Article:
One of the enduring myths of the Roman empire (fostered no doubt by Carrahe)is that the Roman legions could not face the Parthian/Sassanid Persian cavalry. The historical record is somewhat different, after Carrahe, the Romans had several centuries of success in what is now Iraq, culmintaing with the capture of the Persian capital of Ctesiphon on no less than 5 occassions.
What were the tactics the Romans used? In Iraq as Alexander the Great showed before the Romand and as Khalid bin Walid showed 600 years later and as 3 Infantry Division did in 2003, it was manoveur (sp?) that mattered, fast dominant manoveur. The legions clearly could not out manoveur the Cataphracts. How did they defeat them then.
Having recently finished Ammianus Marcellinus’ The Later Roman Empire I will venture that Roman success in Persia was highly dependent upon its generally more experienced soldiery, advanced fortification and siege techniques, and its overall persistence in invading Persian territory.
Regardless, IMHO, neither Persia nor Rome can be labeled as the overall victor in the centuries long conflict. Persia should have had the upper-hand, however, considering the battlefields were closer to the center of their empire than Rome. Persia’s problem was that Rome maintained a series of highly fortified cities along the Judean coast (e.g. Antioch) which they could not dislodge.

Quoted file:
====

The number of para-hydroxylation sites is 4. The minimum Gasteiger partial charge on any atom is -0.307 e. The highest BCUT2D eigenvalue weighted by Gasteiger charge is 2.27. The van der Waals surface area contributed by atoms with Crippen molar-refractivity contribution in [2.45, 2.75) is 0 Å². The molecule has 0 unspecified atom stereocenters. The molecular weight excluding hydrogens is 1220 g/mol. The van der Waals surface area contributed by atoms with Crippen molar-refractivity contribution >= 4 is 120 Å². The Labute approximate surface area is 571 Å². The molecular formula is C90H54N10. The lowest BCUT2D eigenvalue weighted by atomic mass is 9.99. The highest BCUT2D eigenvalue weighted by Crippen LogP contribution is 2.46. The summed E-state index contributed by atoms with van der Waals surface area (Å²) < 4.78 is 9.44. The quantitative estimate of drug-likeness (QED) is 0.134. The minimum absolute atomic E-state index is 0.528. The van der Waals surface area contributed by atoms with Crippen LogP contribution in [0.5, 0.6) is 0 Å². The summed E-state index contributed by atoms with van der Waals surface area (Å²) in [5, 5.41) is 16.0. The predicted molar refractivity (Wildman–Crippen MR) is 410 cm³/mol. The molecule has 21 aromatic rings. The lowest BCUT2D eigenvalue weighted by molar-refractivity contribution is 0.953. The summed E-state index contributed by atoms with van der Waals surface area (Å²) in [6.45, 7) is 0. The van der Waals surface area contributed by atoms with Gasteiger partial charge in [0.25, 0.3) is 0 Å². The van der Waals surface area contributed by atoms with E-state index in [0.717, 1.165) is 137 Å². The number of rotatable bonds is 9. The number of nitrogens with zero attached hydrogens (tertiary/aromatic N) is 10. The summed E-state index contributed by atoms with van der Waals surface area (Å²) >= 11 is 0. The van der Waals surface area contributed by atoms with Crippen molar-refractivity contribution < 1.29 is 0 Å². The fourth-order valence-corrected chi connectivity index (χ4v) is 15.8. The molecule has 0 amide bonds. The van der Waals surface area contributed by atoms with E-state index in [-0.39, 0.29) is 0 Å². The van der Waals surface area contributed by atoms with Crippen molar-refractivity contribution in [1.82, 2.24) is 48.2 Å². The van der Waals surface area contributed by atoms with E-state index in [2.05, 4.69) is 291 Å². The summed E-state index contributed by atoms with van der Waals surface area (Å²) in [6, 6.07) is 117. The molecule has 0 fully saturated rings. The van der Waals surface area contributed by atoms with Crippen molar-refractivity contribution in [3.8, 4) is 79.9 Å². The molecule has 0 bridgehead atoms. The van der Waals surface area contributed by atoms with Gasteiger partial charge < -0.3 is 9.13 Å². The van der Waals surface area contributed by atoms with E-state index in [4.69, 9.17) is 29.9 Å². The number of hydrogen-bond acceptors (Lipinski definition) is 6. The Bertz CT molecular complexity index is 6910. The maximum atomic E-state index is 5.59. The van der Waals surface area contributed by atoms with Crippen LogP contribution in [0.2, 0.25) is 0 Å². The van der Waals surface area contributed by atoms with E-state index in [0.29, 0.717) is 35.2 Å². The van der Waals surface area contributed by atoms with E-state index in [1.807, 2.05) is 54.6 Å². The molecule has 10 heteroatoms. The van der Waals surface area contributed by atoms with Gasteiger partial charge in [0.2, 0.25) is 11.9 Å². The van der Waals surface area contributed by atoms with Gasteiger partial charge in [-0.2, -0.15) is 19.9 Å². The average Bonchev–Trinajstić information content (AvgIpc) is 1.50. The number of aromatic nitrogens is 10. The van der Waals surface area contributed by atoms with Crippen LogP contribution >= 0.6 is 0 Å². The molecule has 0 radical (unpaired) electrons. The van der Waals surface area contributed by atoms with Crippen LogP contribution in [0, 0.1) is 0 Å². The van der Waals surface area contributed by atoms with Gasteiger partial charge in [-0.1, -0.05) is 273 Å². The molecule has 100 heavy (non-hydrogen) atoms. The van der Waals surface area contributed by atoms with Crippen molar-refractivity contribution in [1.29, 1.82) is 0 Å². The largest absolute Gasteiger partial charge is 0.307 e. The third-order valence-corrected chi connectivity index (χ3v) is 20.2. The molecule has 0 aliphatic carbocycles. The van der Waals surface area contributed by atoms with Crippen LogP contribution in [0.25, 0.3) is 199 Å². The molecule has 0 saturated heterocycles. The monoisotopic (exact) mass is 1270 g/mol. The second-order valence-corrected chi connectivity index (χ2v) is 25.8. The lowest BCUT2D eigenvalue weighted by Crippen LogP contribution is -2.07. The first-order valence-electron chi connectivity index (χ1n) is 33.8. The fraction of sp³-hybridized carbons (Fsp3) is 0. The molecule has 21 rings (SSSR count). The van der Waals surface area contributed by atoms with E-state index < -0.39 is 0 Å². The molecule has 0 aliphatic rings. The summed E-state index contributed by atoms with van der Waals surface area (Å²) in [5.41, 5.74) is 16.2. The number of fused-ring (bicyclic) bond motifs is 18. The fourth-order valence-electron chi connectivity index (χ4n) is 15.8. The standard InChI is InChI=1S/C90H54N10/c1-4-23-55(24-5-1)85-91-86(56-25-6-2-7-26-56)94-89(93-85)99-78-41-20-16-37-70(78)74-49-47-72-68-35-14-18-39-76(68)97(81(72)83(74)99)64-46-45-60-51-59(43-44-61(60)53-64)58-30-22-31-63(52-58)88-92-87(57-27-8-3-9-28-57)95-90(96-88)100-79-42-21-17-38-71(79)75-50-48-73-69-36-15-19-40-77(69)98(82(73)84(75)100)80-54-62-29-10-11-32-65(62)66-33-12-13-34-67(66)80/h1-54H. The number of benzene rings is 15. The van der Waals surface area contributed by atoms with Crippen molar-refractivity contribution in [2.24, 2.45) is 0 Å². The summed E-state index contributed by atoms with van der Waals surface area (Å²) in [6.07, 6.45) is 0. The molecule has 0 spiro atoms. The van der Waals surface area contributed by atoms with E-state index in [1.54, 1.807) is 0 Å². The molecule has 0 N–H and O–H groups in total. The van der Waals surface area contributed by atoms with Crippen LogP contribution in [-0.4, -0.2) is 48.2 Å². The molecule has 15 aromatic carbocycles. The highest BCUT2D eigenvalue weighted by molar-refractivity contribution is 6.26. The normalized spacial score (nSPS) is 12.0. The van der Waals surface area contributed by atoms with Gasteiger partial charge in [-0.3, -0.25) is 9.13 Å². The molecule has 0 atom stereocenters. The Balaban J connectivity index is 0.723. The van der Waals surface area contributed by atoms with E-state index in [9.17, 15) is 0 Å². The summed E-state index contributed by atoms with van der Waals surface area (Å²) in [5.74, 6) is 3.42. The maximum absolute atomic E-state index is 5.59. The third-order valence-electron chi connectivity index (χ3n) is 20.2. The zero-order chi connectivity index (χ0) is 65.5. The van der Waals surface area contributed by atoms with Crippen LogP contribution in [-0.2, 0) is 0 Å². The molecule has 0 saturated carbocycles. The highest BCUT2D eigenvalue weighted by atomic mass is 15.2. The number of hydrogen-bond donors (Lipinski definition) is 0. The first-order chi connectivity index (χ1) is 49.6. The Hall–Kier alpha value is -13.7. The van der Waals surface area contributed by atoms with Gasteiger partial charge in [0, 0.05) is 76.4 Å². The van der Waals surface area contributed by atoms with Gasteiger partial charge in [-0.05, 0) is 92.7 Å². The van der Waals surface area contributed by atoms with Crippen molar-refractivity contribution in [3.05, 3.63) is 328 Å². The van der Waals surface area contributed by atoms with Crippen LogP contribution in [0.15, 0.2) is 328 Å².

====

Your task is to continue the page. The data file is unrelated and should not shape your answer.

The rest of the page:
Essentially the Roman/Persian conflict was a big stalemate. Although both sides won epic victories, neither side could capitalize upon them. Again I am hypothesizing, but Rome could not capitalize on it’s victories due to the geographic distances involved in occupying Persia. As well, I also suspect that ethnic differences between Persians and Romans ensured Persian partisans would never have acquiesced to Roman suzerainty. Likewise, Persia wasn’t able to effectively evict Rome from Judea because of Rome’s collection of fortified strongholds as well as their ability to reinforce those strongholds by drawing upon the empire’s resources.
If you look at the Battle of Dara, Bellesarius lined his men up in front of the city, behind ditches with cavalry to the side and an additional unit of cavalry hidden behind a hill. On the first day of the battle, the Persians tried to attack the flanks, but were driven back. On the second day of the battle, the Persians attacked the center, but but were hit on the flanks and from behind with the cavalry, and they routed.
I don’t know if I’d say the legions couldn’t outmanuver the cataphracts. The Byzantines had their own cataphracts, and the foederati cavalry tended to be lighter and more maneuverable. I would say the two armies were pretty evenly matched, which was one of the reasons neither achieved permanent dominance over the other.
The frontier remained more or less the Euphrates for most of history. But the Romans were able to achieve great success in Persia throughout their history, even when the were on the strategic defensive. Part of the reason would be no doubt the fact that the Persian capital was so exposed and recieved maximum attention from the Romans. But that still dose not explain the success the Romans had.
And incidentally, one of the greatest myths about the Romans; they could not fight in the desert.